One of the biggest, and perhaps most serious problems facing an
entrepreneur is that they`re usually sort of like Major Tom, out there
in the void, all alone, feeling as if the tether has snapped and
there`s no way back. And yes, it IS common!
Some people have a team or a really excellent support system. Usually
that support comes from someone who`s sharing the burden and is
directly, personally involved in the business startup. But "usually,"
most entrepreneurs are alone.
Even if they have a really wonderful spouse or "significant other,"
it`s because that other person isn`t directly involved in a hands-on
way with the business that the entrepreneur still feels alone. I know
it was difficult when I`d come to someone with a problem, only to hear,
"Well, I have faith in you! You`ll work it out."
Fine, except that didn`t help me work out the problem! :-D
From a psychological perspective, the entrepreneur finds him/herself at
a fundamental crossroads of validation. It`s not approval---that`s a
one-time thing we usually get as children. Validation is a judgement on
the rationality or insanity of the way our mind is working.
Technically, it`s an epistemological crisis. Epistemology is basically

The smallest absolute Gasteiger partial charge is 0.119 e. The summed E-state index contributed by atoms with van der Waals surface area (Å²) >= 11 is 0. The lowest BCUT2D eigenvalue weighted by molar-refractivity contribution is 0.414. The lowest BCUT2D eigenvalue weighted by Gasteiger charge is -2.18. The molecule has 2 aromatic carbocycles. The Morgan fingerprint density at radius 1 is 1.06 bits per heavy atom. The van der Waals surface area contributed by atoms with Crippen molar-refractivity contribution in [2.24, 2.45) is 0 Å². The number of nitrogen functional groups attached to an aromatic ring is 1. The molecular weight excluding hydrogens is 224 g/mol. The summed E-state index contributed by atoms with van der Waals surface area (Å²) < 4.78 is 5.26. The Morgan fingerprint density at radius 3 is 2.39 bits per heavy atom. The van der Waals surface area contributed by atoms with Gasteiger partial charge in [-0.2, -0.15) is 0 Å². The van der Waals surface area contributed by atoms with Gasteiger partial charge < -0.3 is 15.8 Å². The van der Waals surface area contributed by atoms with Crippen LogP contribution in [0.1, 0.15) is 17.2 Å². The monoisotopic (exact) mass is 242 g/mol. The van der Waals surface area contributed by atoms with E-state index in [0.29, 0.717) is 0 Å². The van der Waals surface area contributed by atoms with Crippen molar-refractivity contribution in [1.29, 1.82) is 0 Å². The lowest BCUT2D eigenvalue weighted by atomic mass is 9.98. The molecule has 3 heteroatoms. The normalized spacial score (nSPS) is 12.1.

the question of how you know what you know.
An identity crisis is where you ask, "Who the hell am I, what am I doing here, and what if I`m not as great as I think I am?"
An epistemological crisis is where you ask, "What if everything I think
I know is wrong? How would I know? Suppose what I believe is all a
delusion? How can I know for sure...be certain that I`m right?"
To resolve this type of crisis we need some sort of validation. We need
evidence and proof that our thought process concurs with reality.
Ironically, this type of outside consensus is exactly NOT what`s needed
in an identity crisis. There, a person must put a boundary around their
personal self, and if they can`t, they usually need a professionally
objective assistant along the lines of a psychologist.
The successful trip/client demonstrates objective validation that your
business idea, business thinking, and business logic are correct.
They`re in accordance with reality. On the other hand, it sounds as
though the value you`re placing on the "go/no-go" process hasn`t yet
In other words, we "can" build an electric car, but if we do, how "valuable" is the result of that process?
Only you can really assign the value to yourself and your family of
continuing on with the business. I`m suggesting that at the foundation
of all values will first be survival, then health, then enjoyment of